I Mori amanti
Description by the artist
I mori amanti (The Moors lovers), when the elegance of a legend can involve you with its impetuous passion. Ceramic paste pine cone, lampshades made of ivory silk and dove grey macramé, embellished with the effigy of moors, passamenterie, crystal light points and multicolored pearly buttons.
Weight and size refer to a single lamp.
The artwork in the Sicilian culture
The Moor’s Heads are a classic representation of artistic Sicily. The Moors bring us back to the Arab domination in Sicily (IX-XI century). The Muslim period lasted almost two centuries but it is the one that has left the biggest imprint, probably, in the rich history of Sicily. Not so much in the monuments (very few) but in the daily life, in the etymology of many words, in the dialect, in the uses and customs. Moors are typical figures which come into play very often in Sicilian culture as for example in the Opera the Puppets or in the legend of the Moor’s heads. They tell of a legend in which a beautiful Sicilian fell in love with an Arab at the time that they reigned in Sicily (IX-XI century), being betrayed by the Moor, she beheaded him in his sleep and hung his head, as if it were a vase, on the balcony, also adorning it with a fragrant basil plant that aroused the admiration of unsuspecting bystanders. In a certain sense, the Arabs have never left Sicily.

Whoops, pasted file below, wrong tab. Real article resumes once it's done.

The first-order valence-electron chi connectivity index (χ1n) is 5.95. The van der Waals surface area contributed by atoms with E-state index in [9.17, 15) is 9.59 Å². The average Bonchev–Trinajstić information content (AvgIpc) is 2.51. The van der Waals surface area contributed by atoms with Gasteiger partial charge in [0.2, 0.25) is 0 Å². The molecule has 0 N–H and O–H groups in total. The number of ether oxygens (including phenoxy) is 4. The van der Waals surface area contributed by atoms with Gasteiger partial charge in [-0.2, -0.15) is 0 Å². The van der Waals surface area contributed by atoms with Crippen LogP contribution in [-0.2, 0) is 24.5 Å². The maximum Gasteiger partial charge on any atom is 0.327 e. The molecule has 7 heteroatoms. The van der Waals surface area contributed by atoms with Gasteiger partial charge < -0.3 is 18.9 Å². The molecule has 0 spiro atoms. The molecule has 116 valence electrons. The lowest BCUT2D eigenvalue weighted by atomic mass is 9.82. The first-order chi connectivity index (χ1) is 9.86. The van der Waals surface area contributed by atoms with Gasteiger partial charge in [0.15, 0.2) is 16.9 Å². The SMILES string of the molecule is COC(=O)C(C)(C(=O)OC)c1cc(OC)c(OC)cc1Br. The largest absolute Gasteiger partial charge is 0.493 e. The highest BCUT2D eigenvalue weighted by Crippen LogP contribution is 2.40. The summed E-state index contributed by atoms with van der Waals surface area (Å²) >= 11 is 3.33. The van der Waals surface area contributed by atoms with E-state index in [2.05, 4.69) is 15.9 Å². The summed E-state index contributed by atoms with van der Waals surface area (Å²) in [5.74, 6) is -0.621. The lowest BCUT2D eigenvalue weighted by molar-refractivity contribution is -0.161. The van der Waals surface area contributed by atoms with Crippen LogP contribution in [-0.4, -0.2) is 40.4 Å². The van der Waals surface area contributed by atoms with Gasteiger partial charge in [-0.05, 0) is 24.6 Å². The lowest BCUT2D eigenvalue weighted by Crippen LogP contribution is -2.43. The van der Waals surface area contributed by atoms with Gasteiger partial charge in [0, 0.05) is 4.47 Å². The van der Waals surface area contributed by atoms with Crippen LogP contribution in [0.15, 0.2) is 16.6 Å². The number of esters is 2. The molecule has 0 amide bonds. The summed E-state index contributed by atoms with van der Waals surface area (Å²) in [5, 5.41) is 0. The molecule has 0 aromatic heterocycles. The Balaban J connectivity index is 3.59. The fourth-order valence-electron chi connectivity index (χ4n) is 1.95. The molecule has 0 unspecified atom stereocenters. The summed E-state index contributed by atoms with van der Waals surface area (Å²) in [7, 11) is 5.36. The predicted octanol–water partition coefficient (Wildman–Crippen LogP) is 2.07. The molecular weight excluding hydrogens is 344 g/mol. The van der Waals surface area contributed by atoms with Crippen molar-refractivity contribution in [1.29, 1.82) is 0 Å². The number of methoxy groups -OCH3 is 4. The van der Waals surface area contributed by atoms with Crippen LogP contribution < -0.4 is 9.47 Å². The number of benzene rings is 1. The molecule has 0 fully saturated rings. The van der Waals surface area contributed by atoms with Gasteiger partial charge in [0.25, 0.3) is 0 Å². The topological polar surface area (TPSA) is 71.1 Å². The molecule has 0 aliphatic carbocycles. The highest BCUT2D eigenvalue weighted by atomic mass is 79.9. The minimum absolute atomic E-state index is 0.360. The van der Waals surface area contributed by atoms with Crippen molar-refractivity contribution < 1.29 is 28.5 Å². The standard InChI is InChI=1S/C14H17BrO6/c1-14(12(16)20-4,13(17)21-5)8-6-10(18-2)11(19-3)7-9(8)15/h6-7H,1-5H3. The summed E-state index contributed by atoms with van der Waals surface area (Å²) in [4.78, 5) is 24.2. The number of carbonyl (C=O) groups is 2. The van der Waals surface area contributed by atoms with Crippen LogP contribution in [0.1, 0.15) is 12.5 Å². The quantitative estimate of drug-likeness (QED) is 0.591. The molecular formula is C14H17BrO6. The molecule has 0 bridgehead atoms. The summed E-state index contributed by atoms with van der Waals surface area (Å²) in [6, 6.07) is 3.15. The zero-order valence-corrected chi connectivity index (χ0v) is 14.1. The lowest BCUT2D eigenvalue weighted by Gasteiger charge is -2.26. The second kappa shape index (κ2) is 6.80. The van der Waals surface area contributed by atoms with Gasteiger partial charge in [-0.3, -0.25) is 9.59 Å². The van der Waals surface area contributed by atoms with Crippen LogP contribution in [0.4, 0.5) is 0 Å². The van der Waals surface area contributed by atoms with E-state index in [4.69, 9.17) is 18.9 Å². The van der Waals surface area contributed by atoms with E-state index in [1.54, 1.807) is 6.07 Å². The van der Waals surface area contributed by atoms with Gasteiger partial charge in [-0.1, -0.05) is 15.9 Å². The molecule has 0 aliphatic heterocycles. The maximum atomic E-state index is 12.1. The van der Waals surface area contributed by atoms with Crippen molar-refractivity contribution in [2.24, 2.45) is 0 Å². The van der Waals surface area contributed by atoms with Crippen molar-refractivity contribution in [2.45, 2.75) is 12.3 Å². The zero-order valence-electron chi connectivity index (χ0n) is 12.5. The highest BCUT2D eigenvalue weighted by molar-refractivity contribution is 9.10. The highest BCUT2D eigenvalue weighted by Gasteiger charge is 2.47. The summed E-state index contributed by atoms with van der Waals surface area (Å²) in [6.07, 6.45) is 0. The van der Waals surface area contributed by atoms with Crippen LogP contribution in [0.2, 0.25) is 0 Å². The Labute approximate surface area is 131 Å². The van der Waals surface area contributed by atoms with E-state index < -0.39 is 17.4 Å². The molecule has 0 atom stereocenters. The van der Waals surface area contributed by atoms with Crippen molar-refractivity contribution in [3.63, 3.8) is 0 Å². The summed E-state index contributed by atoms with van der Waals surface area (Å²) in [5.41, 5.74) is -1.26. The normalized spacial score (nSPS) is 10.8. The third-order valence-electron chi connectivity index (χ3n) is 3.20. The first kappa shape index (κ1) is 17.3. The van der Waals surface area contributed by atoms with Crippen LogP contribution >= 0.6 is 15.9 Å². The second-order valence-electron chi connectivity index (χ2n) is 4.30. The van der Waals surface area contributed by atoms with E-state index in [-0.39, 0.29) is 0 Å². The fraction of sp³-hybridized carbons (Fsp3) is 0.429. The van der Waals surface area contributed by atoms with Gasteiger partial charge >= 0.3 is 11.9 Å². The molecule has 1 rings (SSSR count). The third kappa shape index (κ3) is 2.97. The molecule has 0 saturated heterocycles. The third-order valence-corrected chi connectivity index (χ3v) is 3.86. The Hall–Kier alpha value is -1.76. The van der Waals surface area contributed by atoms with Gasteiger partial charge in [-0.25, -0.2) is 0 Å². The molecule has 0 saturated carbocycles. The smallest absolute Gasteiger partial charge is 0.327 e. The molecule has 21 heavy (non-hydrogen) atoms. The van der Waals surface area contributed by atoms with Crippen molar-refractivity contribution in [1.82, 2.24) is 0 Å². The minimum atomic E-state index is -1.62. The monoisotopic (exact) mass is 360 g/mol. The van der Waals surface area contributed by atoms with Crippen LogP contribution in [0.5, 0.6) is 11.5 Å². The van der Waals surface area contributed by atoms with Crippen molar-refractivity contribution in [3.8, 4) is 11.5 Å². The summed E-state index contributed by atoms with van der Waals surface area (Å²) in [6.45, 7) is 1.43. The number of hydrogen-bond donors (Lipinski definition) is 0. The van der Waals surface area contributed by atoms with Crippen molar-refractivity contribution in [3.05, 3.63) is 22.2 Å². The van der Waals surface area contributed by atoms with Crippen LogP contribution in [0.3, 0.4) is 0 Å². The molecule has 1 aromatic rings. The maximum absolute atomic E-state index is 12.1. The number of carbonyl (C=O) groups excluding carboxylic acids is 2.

The pine cone is in Sicily, one of the most appreciated gifts. It is present in almost every Sicilian house: in the garden, inside the house or, even, above the roof, often in the highest point of it, as the last element of the construction, as if it was a guard. Apart from the splendid ceramic pine cones, in Sicily it was customary to give families a pine cone, to be hung on the door of the house, so that it would be a harbinger for that house and for its inhabitants, of fertility, abundance, and not only in the material sense, but also in the spiritual one.
(photo) Young Sicilian girl carrying water, 1900